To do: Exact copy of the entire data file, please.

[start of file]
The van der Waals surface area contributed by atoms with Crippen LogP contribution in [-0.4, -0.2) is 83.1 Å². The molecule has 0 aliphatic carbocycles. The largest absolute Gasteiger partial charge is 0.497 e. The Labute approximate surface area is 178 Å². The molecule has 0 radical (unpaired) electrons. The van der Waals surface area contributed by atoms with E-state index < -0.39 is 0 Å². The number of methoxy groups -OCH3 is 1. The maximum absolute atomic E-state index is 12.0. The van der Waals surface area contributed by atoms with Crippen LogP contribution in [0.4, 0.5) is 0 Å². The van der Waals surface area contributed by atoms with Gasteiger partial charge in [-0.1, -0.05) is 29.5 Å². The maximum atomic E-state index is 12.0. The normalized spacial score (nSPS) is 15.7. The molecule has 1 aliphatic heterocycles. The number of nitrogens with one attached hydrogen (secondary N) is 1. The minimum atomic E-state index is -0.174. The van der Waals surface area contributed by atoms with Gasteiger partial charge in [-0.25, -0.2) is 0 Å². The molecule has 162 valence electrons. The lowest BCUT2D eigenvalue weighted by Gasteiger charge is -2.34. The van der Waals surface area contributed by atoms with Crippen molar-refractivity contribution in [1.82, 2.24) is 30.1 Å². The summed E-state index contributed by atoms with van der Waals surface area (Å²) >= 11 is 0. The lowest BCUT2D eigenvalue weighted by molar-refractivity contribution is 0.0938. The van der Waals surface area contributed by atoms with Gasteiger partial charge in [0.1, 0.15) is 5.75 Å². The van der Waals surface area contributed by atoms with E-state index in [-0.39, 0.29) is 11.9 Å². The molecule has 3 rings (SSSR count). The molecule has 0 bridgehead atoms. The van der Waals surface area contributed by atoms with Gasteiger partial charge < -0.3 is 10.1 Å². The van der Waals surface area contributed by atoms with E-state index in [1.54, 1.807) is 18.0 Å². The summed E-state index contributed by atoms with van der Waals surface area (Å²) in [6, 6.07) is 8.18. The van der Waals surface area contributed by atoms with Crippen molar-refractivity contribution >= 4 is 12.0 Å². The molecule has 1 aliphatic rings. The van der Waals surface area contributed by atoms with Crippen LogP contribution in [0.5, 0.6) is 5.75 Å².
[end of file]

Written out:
The van der Waals surface area contributed by atoms with Crippen LogP contribution in [-0.4, -0.2) is 83.1 Å². The molecule has 0 aliphatic carbocycles. The largest absolute Gasteiger partial charge is 0.497 e. The Labute approximate surface area is 178 Å². The molecule has 0 radical (unpaired) electrons. The van der Waals surface area contributed by atoms with E-state index < -0.39 is 0 Å². The number of methoxy groups -OCH3 is 1. The maximum absolute atomic E-state index is 12.0. The van der Waals surface area contributed by atoms with Crippen LogP contribution in [0.4, 0.5) is 0 Å². The van der Waals surface area contributed by atoms with Gasteiger partial charge in [-0.1, -0.05) is 29.5 Å². The maximum atomic E-state index is 12.0. The normalized spacial score (nSPS) is 15.7. The molecule has 1 aliphatic heterocycles. The number of nitrogens with one attached hydrogen (secondary N) is 1. The minimum atomic E-state index is -0.174. The van der Waals surface area contributed by atoms with Gasteiger partial charge in [-0.25, -0.2) is 0 Å². The molecule has 162 valence electrons. The lowest BCUT2D eigenvalue weighted by Gasteiger charge is -2.34. The van der Waals surface area contributed by atoms with Crippen molar-refractivity contribution in [1.82, 2.24) is 30.1 Å². The summed E-state index contributed by atoms with van der Waals surface area (Å²) >= 11 is 0. The lowest BCUT2D eigenvalue weighted by molar-refractivity contribution is 0.0938. The van der Waals surface area contributed by atoms with Gasteiger partial charge in [0.1, 0.15) is 5.75 Å². The van der Waals surface area contributed by atoms with E-state index in [-0.39, 0.29) is 11.9 Å². The molecule has 3 rings (SSSR count). The molecule has 0 bridgehead atoms. The van der Waals surface area contributed by atoms with Gasteiger partial charge < -0.3 is 10.1 Å². The van der Waals surface area contributed by atoms with E-state index in [1.54, 1.807) is 18.0 Å². The summed E-state index contributed by atoms with van der Waals surface area (Å²) in [6, 6.07) is 8.18. The van der Waals surface area contributed by atoms with Crippen molar-refractivity contribution >= 4 is 12.0 Å². The molecule has 1 aliphatic rings. The van der Waals surface area contributed by atoms with Crippen LogP contribution in [0.5, 0.6) is 5.75 Å².